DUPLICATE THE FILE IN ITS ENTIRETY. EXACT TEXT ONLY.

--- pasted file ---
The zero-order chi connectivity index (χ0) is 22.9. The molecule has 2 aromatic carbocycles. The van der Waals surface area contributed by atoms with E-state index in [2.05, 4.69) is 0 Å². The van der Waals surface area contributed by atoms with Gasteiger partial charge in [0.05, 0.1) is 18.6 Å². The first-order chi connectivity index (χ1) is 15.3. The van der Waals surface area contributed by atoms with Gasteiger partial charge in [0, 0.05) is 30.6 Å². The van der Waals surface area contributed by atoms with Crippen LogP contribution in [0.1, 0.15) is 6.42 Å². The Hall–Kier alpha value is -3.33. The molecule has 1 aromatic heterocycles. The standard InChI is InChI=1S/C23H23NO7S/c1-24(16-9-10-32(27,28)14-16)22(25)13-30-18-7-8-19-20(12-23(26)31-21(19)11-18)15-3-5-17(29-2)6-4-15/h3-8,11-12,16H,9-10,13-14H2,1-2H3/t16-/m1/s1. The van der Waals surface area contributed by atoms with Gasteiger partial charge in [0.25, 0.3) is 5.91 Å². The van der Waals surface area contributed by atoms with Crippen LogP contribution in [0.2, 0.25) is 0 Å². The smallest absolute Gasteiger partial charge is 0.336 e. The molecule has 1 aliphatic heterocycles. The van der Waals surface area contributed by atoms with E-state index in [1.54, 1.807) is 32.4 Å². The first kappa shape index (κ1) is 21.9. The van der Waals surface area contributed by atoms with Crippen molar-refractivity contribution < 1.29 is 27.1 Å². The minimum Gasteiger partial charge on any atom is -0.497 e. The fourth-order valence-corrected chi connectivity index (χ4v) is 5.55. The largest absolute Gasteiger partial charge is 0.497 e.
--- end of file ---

The zero-order chi connectivity index (χ0) is 22.9. The molecule has 2 aromatic carbocycles. The van der Waals surface area contributed by atoms with E-state index in [2.05, 4.69) is 0 Å². The van der Waals surface area contributed by atoms with Gasteiger partial charge in [0.05, 0.1) is 18.6 Å². The first-order chi connectivity index (χ1) is 15.3. The van der Waals surface area contributed by atoms with Gasteiger partial charge in [0, 0.05) is 30.6 Å². The van der Waals surface area contributed by atoms with Crippen LogP contribution in [0.1, 0.15) is 6.42 Å². The Hall–Kier alpha value is -3.33. The molecule has 1 aromatic heterocycles. The standard InChI is InChI=1S/C23H23NO7S/c1-24(16-9-10-32(27,28)14-16)22(25)13-30-18-7-8-19-20(12-23(26)31-21(19)11-18)15-3-5-17(29-2)6-4-15/h3-8,11-12,16H,9-10,13-14H2,1-2H3/t16-/m1/s1. The van der Waals surface area contributed by atoms with Gasteiger partial charge in [0.25, 0.3) is 5.91 Å². The van der Waals surface area contributed by atoms with Crippen LogP contribution in [0.2, 0.25) is 0 Å². The smallest absolute Gasteiger partial charge is 0.336 e. The molecule has 1 aliphatic heterocycles. The van der Waals surface area contributed by atoms with E-state index in [1.54, 1.807) is 32.4 Å². The first kappa shape index (κ1) is 21.9. The van der Waals surface area contributed by atoms with Crippen molar-refractivity contribution < 1.29 is 27.1 Å². The minimum Gasteiger partial charge on any atom is -0.497 e. The fourth-order valence-corrected chi connectivity index (χ4v) is 5.55. The largest absolute Gasteiger partial charge is 0.497 e.